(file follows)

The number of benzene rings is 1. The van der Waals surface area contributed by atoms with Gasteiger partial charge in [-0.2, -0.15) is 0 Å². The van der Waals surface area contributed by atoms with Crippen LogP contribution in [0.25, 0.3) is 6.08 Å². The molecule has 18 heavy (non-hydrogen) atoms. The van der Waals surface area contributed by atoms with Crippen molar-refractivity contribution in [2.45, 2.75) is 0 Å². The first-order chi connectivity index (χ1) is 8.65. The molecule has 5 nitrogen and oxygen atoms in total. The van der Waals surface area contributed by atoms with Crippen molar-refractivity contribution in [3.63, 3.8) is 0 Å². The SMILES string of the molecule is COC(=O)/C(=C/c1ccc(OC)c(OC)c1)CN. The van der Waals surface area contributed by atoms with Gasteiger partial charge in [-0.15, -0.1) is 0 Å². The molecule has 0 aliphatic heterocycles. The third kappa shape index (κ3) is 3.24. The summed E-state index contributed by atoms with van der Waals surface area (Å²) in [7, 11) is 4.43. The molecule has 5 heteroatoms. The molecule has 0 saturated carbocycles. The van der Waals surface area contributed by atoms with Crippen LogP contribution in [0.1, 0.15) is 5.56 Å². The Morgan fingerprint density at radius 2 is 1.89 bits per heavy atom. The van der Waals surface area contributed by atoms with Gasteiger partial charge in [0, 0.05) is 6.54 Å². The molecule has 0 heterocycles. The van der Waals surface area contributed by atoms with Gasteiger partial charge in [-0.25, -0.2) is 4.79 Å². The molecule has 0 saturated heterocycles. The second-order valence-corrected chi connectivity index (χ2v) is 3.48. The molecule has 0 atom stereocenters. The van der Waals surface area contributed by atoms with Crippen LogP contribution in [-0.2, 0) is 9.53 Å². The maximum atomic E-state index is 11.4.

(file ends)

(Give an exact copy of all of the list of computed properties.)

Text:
The number of benzene rings is 1. The van der Waals surface area contributed by atoms with Gasteiger partial charge in [-0.2, -0.15) is 0 Å². The van der Waals surface area contributed by atoms with Crippen LogP contribution in [0.25, 0.3) is 6.08 Å². The molecule has 18 heavy (non-hydrogen) atoms. The van der Waals surface area contributed by atoms with Crippen molar-refractivity contribution in [2.45, 2.75) is 0 Å². The first-order chi connectivity index (χ1) is 8.65. The molecule has 5 nitrogen and oxygen atoms in total. The van der Waals surface area contributed by atoms with Crippen molar-refractivity contribution in [3.63, 3.8) is 0 Å². The SMILES string of the molecule is COC(=O)/C(=C/c1ccc(OC)c(OC)c1)CN. The van der Waals surface area contributed by atoms with Gasteiger partial charge in [-0.15, -0.1) is 0 Å². The molecule has 0 aliphatic heterocycles. The third kappa shape index (κ3) is 3.24. The summed E-state index contributed by atoms with van der Waals surface area (Å²) in [7, 11) is 4.43. The molecule has 5 heteroatoms. The molecule has 0 saturated carbocycles. The van der Waals surface area contributed by atoms with Crippen LogP contribution in [0.1, 0.15) is 5.56 Å². The Morgan fingerprint density at radius 2 is 1.89 bits per heavy atom. The van der Waals surface area contributed by atoms with Gasteiger partial charge in [0, 0.05) is 6.54 Å². The molecule has 0 heterocycles. The van der Waals surface area contributed by atoms with Gasteiger partial charge in [-0.25, -0.2) is 4.79 Å². The molecule has 0 saturated heterocycles. The second-order valence-corrected chi connectivity index (χ2v) is 3.48. The molecule has 0 atom stereocenters. The van der Waals surface area contributed by atoms with Crippen LogP contribution in [-0.2, 0) is 9.53 Å². The maximum atomic E-state index is 11.4.